Artist Interview: 1-on-1 with Chris Parish

Artist Interview: 1-on-1 with Chris ParishWhen I first met the dude that I am sitting with today I was shocked by not only his talents on stage but also his kindness off stage. He comes from a long line of singer/songwriters that I have become good friends with. Guys like Curtis Peoples and Dave Yaden add a certain level of realism to my life and my life in the music industry. But when the beer drinking, flannel shirt wearing, tattooed man that I am sitting with today entered my life, I am glad that I had the chance to not only work with him here on my blog, but also have become quite good friends with him staying in touch via text and email. It is my absolute pleasure to introduce you to Chris Parish.

What is your first memory of the guitar?

My father used to play me James Taylor and Neil Diamond songs when I was a kid, and I would strum along on a tennis racket. I’m not sure I’ve gotten any better.

When did you know that you wanted to make a career out of this?

When I was in college I met this guy Mark, and he was the only person I knew at the time who was writing his own stuff instead of just playing covers. So we sat in the basement every weekend and taught ourselves drums and bass and recorded all of our stuff. After a while one out of every thirty songs wasn’t so bad, and I’ve never stopped.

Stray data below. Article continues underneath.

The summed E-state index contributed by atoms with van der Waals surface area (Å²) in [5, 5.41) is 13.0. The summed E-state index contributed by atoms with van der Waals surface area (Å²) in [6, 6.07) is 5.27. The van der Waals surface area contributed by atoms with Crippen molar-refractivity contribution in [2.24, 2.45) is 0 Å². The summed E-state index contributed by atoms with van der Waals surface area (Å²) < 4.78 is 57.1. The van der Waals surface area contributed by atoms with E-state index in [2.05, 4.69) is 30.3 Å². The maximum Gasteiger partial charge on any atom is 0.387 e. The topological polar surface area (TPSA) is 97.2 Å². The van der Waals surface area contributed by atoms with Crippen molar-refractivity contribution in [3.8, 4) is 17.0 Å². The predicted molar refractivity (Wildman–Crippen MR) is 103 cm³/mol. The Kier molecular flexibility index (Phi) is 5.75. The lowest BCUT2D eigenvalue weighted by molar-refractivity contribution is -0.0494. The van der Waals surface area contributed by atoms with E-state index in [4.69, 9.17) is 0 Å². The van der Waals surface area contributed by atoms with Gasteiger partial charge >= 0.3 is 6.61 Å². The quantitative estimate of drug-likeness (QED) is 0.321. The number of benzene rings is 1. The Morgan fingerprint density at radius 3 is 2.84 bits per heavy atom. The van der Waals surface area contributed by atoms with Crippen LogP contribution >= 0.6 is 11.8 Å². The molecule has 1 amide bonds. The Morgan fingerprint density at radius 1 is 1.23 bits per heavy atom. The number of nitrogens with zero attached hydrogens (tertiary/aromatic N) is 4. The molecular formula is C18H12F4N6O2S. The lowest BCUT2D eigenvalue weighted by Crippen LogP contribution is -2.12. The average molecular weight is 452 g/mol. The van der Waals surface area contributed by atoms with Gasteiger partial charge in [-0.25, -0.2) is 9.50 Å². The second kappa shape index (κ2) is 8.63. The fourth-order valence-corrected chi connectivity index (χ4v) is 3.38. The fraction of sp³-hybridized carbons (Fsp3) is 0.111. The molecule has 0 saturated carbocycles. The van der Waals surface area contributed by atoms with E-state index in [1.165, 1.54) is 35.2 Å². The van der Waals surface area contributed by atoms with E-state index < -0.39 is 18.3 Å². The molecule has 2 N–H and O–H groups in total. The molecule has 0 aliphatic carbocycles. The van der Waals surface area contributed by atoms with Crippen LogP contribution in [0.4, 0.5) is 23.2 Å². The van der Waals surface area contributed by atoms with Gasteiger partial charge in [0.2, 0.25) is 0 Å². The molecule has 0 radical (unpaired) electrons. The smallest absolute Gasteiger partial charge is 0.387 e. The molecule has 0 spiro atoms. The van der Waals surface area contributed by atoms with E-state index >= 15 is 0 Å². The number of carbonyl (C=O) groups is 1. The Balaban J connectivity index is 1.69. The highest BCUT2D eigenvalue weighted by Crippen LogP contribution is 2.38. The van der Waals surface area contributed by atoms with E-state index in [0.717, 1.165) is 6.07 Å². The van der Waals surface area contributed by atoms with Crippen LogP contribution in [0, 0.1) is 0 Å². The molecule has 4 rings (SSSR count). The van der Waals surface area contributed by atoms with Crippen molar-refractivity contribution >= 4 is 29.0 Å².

Do you have any other jobs besides music?

Yeah, I actually have a pretty good career outside of music, and I own my own business, so everything keeps me busy. Most of those things are to keep the funds coming in for music.

How many tattoos do you have?

Depending on when this is printed, at least fifteen!

Any thoughts on getting more?

Every morning.

What is the first tattoo you got?

I got a D for Detroit, my hometown, on my right arm ten years ago. But then Eminem and Kid Rock got famous and stole my idea.

Tell me about the guys playing behind you.

I’m kind of reconfiguring the band right now. Brian “Magic Hands” Matteson is the mainstay on drums; he’s also a killer backup vocalist, probably the best I know. Our last show we had Dan Crawford on guitar, who plays a lot with Curtis Peoples; Erik Kertes on bass, who plays a lot with everyone, and Todd Beauchamp on keys.

What is the largest crowd you have ever played for?

Probably when we sold out the Knitting Factory last year; big Texas crowd in Los Angeles because we were playing with this band from Austin, Reckless Kelly. They are dynamite. We sold out The Mint in December with Curtis and Keaton Simons, that was nuts.

The smallest?

A couple years ago I drove to Lake Tahoe and played in front of the two friends who rode with me, and the bartender who was watching Judge Judy. To be fair it was an insane episode where this dude borrowed a car from his ex-girlfriend and got into an accident and tried to paint over the dents, so it was understandable.

What is your favorite venue?

That I’ve played in, either the Knitting Factory or Mother Egan’s in Austin. Mother’s isn’t even that big of a place, I just have awesome memories there, and get to see all of my Austin friends. It’s shutting down this month which is lame. All-time it’s the Santa Barbara Bowl.

If you could be any cartoon character who do you choose and why?

Handy Smurf because I know he got busy with Smurfette!

Tell me how you know Dave Yaden.